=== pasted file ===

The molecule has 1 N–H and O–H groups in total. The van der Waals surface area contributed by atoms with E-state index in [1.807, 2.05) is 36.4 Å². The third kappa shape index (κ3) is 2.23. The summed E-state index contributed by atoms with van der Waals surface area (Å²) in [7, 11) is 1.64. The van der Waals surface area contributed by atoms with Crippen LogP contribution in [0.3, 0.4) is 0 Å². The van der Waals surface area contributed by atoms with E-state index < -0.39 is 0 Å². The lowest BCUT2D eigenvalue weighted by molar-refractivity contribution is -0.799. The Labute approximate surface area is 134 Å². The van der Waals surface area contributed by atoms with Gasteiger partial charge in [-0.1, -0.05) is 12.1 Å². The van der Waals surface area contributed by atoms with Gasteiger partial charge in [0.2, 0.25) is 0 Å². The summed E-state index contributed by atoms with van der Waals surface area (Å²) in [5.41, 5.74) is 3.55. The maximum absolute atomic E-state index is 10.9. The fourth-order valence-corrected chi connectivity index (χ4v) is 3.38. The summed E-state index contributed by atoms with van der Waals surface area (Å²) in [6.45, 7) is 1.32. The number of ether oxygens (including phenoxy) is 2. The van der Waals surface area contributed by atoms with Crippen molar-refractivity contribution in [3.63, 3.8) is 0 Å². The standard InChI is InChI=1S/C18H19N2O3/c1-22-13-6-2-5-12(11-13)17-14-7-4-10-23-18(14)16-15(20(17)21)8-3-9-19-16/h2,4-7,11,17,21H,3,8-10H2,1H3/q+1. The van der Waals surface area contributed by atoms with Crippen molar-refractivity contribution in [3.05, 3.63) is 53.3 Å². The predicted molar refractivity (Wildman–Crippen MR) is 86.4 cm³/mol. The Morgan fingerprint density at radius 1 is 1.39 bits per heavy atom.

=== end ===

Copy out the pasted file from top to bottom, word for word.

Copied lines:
The molecule has 1 N–H and O–H groups in total. The van der Waals surface area contributed by atoms with E-state index in [1.807, 2.05) is 36.4 Å². The third kappa shape index (κ3) is 2.23. The summed E-state index contributed by atoms with van der Waals surface area (Å²) in [7, 11) is 1.64. The van der Waals surface area contributed by atoms with Crippen LogP contribution in [0.3, 0.4) is 0 Å². The van der Waals surface area contributed by atoms with E-state index < -0.39 is 0 Å². The lowest BCUT2D eigenvalue weighted by molar-refractivity contribution is -0.799. The Labute approximate surface area is 134 Å². The van der Waals surface area contributed by atoms with Gasteiger partial charge in [-0.1, -0.05) is 12.1 Å². The van der Waals surface area contributed by atoms with Gasteiger partial charge in [0.2, 0.25) is 0 Å². The summed E-state index contributed by atoms with van der Waals surface area (Å²) in [5.41, 5.74) is 3.55. The maximum absolute atomic E-state index is 10.9. The fourth-order valence-corrected chi connectivity index (χ4v) is 3.38. The summed E-state index contributed by atoms with van der Waals surface area (Å²) in [6.45, 7) is 1.32. The number of ether oxygens (including phenoxy) is 2. The van der Waals surface area contributed by atoms with Crippen molar-refractivity contribution in [3.63, 3.8) is 0 Å². The standard InChI is InChI=1S/C18H19N2O3/c1-22-13-6-2-5-12(11-13)17-14-7-4-10-23-18(14)16-15(20(17)21)8-3-9-19-16/h2,4-7,11,17,21H,3,8-10H2,1H3/q+1. The van der Waals surface area contributed by atoms with Crippen molar-refractivity contribution in [3.05, 3.63) is 53.3 Å². The predicted molar refractivity (Wildman–Crippen MR) is 86.4 cm³/mol. The Morgan fingerprint density at radius 1 is 1.39 bits per heavy atom.